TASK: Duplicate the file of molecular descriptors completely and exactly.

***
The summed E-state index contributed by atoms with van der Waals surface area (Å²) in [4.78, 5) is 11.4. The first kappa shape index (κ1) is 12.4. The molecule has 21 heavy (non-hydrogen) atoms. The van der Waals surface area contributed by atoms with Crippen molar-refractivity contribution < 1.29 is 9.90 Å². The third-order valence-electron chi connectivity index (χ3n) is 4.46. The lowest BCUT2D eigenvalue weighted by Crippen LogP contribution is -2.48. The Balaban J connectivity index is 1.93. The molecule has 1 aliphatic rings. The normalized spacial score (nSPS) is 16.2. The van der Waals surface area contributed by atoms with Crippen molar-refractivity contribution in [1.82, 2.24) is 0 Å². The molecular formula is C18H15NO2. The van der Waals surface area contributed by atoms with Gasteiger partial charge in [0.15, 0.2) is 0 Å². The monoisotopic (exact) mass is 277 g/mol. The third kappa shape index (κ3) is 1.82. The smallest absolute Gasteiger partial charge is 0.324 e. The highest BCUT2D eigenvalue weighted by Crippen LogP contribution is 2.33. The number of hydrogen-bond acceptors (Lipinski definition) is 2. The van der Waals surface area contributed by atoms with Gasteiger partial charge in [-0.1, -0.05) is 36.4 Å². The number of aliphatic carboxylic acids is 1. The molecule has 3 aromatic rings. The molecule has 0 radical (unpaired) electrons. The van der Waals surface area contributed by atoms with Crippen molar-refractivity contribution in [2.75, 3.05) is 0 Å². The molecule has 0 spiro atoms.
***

The summed E-state index contributed by atoms with van der Waals surface area (Å²) in [4.78, 5) is 11.4. The first kappa shape index (κ1) is 12.4. The molecule has 21 heavy (non-hydrogen) atoms. The van der Waals surface area contributed by atoms with Crippen molar-refractivity contribution < 1.29 is 9.90 Å². The third-order valence-electron chi connectivity index (χ3n) is 4.46. The lowest BCUT2D eigenvalue weighted by Crippen LogP contribution is -2.48. The Balaban J connectivity index is 1.93. The molecule has 1 aliphatic rings. The normalized spacial score (nSPS) is 16.2. The van der Waals surface area contributed by atoms with Crippen molar-refractivity contribution in [1.82, 2.24) is 0 Å². The molecular formula is C18H15NO2. The van der Waals surface area contributed by atoms with Gasteiger partial charge in [0.15, 0.2) is 0 Å². The monoisotopic (exact) mass is 277 g/mol. The third kappa shape index (κ3) is 1.82. The smallest absolute Gasteiger partial charge is 0.324 e. The highest BCUT2D eigenvalue weighted by Crippen LogP contribution is 2.33. The number of hydrogen-bond acceptors (Lipinski definition) is 2. The van der Waals surface area contributed by atoms with Gasteiger partial charge in [-0.1, -0.05) is 36.4 Å². The number of aliphatic carboxylic acids is 1. The molecule has 3 aromatic rings. The molecule has 0 radical (unpaired) electrons. The van der Waals surface area contributed by atoms with Crippen molar-refractivity contribution in [2.75, 3.05) is 0 Å². The molecule has 0 spiro atoms.